Tech upstarts reveal the flaws in healthcare IT
It is something that patients in many countries are acutely aware of: while our personal lives are effortlessly kept in sync by the internet and mobile devices, the management of our healthcare can seem stuck in the dark ages.
Hard-copy patient records are easily neglected, lost, or delayed in transit between busy clinicians. And even when an individual hospital or clinic uses computers, these may not be connected to the internet or to any other part of the wider health service.
Some countries, like Hong Kong, have succeeded in putting patient records online. But others have struggled: most notoriously, the UK has spent £12bn of public funds on centralising its IT, but the program is years behind schedule and has had to be scaled back.
Worse than a can of tomatoes
"We've worked with hard-pressed hospitals that have spent a fortune on IT and yet uniformly the staff don't even know what's going on with individual patients", says Gregg Webb, chief executive of Service Heartbeat.
His company sells communication technology to hospitals in the UK and US. The system uses smartphones as a replacement for old-fashioned beepers.
"We couldn't believe it at first. Compared to the way a supermarket chain manages the its stock, healthcare is way behind. Cans of tomatoes are being treated better than patients."
Mr Webb's company is one of a new breed that takes a non-traditional approach to healthcare IT. Instead of putting patient records at the heart of the system, these companies emphasise the need for timely, easy communication between health professionals in any location.
This approach sidesteps the most expensive and complicated obstacle: that of digitising millions of existing patient records and putting the information into a mammoth central database.
And when you remove the need for billion-dollar IT projects, which inevitably favour billion-dollar IT companies, then suddenly much smaller enterprises are in with a chance of getting their products into hospitals.
'It's not about the money'
"You can spend as much as you want on IT and still have nothing to show for it", says Dr James Britton, founder and financier of a small company called MeddServe.
"We can only invest a tiny amount compared to other companies, and certainly compared to the British government. But it's not actually about the money."
Meddserve has developed a cloud-based hospital management system, giving doctors, administrators and patients the ability to share information via a website, regardless of where they are.
Meddserve has just completed a trial of the online service at a 2000-bed super hospital in Chennai, South India.
"It's a relatively poor part of the world. But now patients there are getting a more efficient, more high-tech service than patients in the UK", says Mr Britton.
But so far, MeddServe has only got its product into hospitals in the developing world, which have the benefit of a 'fresh start' - they have no incumbent software and no central government policies getting in the way.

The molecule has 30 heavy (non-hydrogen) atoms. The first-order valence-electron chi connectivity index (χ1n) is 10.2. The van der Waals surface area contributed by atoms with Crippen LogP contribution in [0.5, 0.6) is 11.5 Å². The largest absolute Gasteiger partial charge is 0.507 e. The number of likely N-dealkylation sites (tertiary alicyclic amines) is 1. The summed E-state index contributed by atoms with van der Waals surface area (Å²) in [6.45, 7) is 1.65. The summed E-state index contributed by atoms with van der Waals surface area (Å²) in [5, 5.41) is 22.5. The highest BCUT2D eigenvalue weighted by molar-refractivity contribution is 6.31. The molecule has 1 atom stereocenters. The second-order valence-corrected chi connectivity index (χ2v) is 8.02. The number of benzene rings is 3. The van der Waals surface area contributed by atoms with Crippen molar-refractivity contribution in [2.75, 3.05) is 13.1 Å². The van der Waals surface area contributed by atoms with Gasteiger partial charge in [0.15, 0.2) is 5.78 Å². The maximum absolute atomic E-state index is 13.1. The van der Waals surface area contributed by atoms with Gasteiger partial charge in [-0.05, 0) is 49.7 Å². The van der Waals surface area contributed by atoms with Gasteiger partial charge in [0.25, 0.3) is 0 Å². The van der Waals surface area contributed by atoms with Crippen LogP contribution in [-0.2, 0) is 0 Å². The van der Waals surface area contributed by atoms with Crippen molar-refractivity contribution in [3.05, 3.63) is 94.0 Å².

And this highlights a potential downside of hospitals going it alone with new technology products like Meddserve and Healthcare Heartbeat: if hospitals adopt different products ad hoc, then it may be harder to integrate them in future.
A fragmented future
A hint of these difficulties is already being seen in southern France, where hospitals have adopted different systems and are only now trying to share information.
Doctors and nurses at the Centre Hospitalier Villefranche-sur-Saone, near Lyon, walk around with laptops rather than clipboards, and they are proud that their hospital has made the leap online.
"The nurses have got everything on computer - heartrate, breathing, video, the patient's file," says Dr Phillip Rebaud.
"This allows a completely coherent set of data, which helps us to refine our treatment of the patient."
But although the hospital is wired-up internally, it's Health Information Manager, Jean-Francois Botton, admits that there are problems "achieving wider connectivity".
In an ideal world, all hospitals might integrate via a single online platform. But things have gone way past that point, and now Mr Botton has to cope with many systems working in parallel.
Villefranche-sur-Saone uses Orange Healthcare's "Connected Hospital" technology for some of its IT applications - such as allowing the parents of premature babies to log in and watch their babies via the web.
It uses a separate system, Crystal-Net, designed by the University of Grenoble, to connect its various departments and administrators. In turn, Crystal-Net has been bolted onto a regional network that connects with other hospitals around Lyon. And finally, the whole lot has had to be tacked onto a national network, Dossier Médical Personnel, that is being rolled out this year.
But while this sort of fragmentation might sound like a headache for Mr Botton, he strongly believes that his hospital did the right thing in choosing its own technology.
"Governments try to concentrate everything into a single central system - but it is too complicated and it makes data vulnerable.
"Our system is based on communication, rather than concentration. Every hospital goes its own way, but we still manage to share information. It's just easier to make that happen."